TOKE, John (1671-1746), of Godinton, Kent
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Family and Education
b. 1 June 1671, 1st s. of Nicholas Toke of Godinton by his 1st w. Catherine, da. of Sir Thomas Dyke, 1st Bt.* educ. Trinity, Oxf. 1689; M. Temple 1689. m. 28 June 1701, Susanna (d. 1744), da. and coh. of Rev. Daniel Milles of Crutched Friars, London, 1s.1
Toke’s family had been settled in Kent since the early 16th century, acquiring Godinton by marriage in the reign of Henry VIII. His father had been sheriff of Kent in 1693, but none of the Toke family had sat in Parliament since 1554. Toke was returned for East Grinstead in 1702 on the interest of his maternal grandfather and, following his grandfather’s political tradition, quickly established himself as one of the leaders of the young back-bench Tories. He was regularly called upon to act as a teller, the first occasion being on 18 Feb. 1703 against the second reading of a clause in the bill to advance the sale of Irish forfeitures. In the next session he was a teller on 29 Jan. 1704 against the House going immediately into a committee of supply, and on 11 Mar. for a motion condemning the Earl of Orford (Edward Russell*), former treasurer of the navy, for his delays in presenting his accounts.2
Before the start of the next session Toke had a brush with Defoe, who wrote to Robert Harley* on 28 Sept. 1704: ‘I happened of a smart rencounter with Mr Toke of East Grinstead’, possibly meaning a duel. Defoe’s animosity was further excited by Toke’s actions during the session. Forecast as a probable supporter of the Tack, Toke duly voted for it on 28 Nov., prompting Defoe to coin the word ‘Tookites’ to denote a parliamentary obstructionist, and to satirize him in The Dyet of Poland (1705). The poem alleged that at the beginning of the session Toke had hoped to replace Harley in the Speaker’s chair, and also caricatured Toke as Tocoski:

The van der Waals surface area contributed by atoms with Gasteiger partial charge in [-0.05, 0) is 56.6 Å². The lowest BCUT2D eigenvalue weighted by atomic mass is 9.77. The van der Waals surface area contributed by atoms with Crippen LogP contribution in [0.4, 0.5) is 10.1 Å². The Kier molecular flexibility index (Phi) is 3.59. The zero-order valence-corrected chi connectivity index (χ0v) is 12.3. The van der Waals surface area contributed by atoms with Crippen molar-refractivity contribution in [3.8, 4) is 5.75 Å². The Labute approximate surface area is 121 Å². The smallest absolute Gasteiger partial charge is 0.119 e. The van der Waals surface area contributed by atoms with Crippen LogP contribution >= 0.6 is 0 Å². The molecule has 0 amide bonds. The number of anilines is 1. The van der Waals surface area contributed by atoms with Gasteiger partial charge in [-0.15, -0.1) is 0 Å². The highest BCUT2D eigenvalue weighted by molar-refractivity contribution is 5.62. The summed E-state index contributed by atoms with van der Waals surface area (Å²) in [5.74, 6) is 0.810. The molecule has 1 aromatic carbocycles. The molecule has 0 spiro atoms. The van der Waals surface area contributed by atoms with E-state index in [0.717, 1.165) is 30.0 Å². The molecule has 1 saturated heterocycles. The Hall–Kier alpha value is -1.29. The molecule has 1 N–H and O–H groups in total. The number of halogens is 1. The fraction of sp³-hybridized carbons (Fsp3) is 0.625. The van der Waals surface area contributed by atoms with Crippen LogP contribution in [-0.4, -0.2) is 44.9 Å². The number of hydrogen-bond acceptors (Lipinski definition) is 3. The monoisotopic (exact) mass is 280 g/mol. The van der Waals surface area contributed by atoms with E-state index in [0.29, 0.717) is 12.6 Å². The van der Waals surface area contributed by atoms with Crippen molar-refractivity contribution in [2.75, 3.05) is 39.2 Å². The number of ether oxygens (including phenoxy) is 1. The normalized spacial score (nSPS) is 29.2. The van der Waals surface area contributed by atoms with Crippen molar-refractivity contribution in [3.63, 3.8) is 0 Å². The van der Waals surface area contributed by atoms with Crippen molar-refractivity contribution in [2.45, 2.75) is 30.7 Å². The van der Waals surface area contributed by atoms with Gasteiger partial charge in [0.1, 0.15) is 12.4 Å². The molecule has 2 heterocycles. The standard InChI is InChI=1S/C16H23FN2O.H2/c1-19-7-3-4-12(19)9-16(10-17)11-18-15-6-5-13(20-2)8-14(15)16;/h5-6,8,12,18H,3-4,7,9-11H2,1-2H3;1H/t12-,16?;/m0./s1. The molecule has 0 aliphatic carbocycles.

A forward Southern Pole,
A polish’d Carcass and a burnish’d soul;
We cannot say, he did the silence break,
For he did always little else but speak . . .
A troop of TACKERS at his elbow stand,
Ready to move at his usurped command,
Who all the image of their captain bear,
And in his name may read their character:
The word in Polish signifies a Fool,
A man without meaning, called a Tool,
A weighty block-head with an empty skull.
In this session he was a teller on four occasions: for a motion to allow alterations in the land tax commissions (24 Nov.); in favour of the committee for the army and navy recruitment bill receiving a clause concerning j.p.s’ qualifications (an attempted Tory tacking move) (19 Dec.), and then to add a clause to the bill concerning enlistment (7 Feb. 1705); and finally, against an amendment to the supply bill for providing tighter regulation of distillers (12 Feb.).3
Returned again for East Grinstead in 1705, Toke was classed as ‘True Church’ shortly after the election and voted against the Court candidate for Speaker on 25 Oct. 1705. He told on the Tory side on 13 Nov. against hearing the Coventry election petition at the bar of the House, and again on 22 Nov. in favour of an amendment to a resolution to raise funds for replacing horses lost in the Flanders campaign. He was active for the opposition in the proceedings on the regency bill, acting as a teller on 19 Dec. in a Tory attempt to adjourn the House before the bill was discussed, and speaking in the subsequent debate. On 10 Jan. 1706 he again spoke and told for the Tories in an unsuccessful attempt to prevent the House going into committee on the bill, and on 18 Feb. was teller in favour of activating the ‘place clause’ at the end of that session rather than at the dissolution. He was also a teller for the Tories in divisions on three election disputes (East Retford, Huntingdon and Newcastle-under-Lyme); in favour of the bill for a further duty on wine and restricting certain imported goods (25 Feb. 1706); and against agreeing with the Lords in declaring a pamphlet called A Letter from Sir Rowland Gwynne to the Earl of Stamford, a seditious libel (11 Mar.).
In the next session Toke was teller for his party in two election cases, the continuing dispute over the Coventry election on 5 Feb. 1707, and that of Colchester on 10 Feb., and additionally was teller on 21 Feb. against a motion to consider the bill for union with Scotland the next day. He also brought in and managed two private estate bills, concerning the Sussex Members Sir Thomas May and William Elson II. He was listed as a Tory in early 1708, but his activity diminished abruptly during the 1707–8 session and he did not stand in 1708. Making no further attempt to re-enter the House, he died in 1746.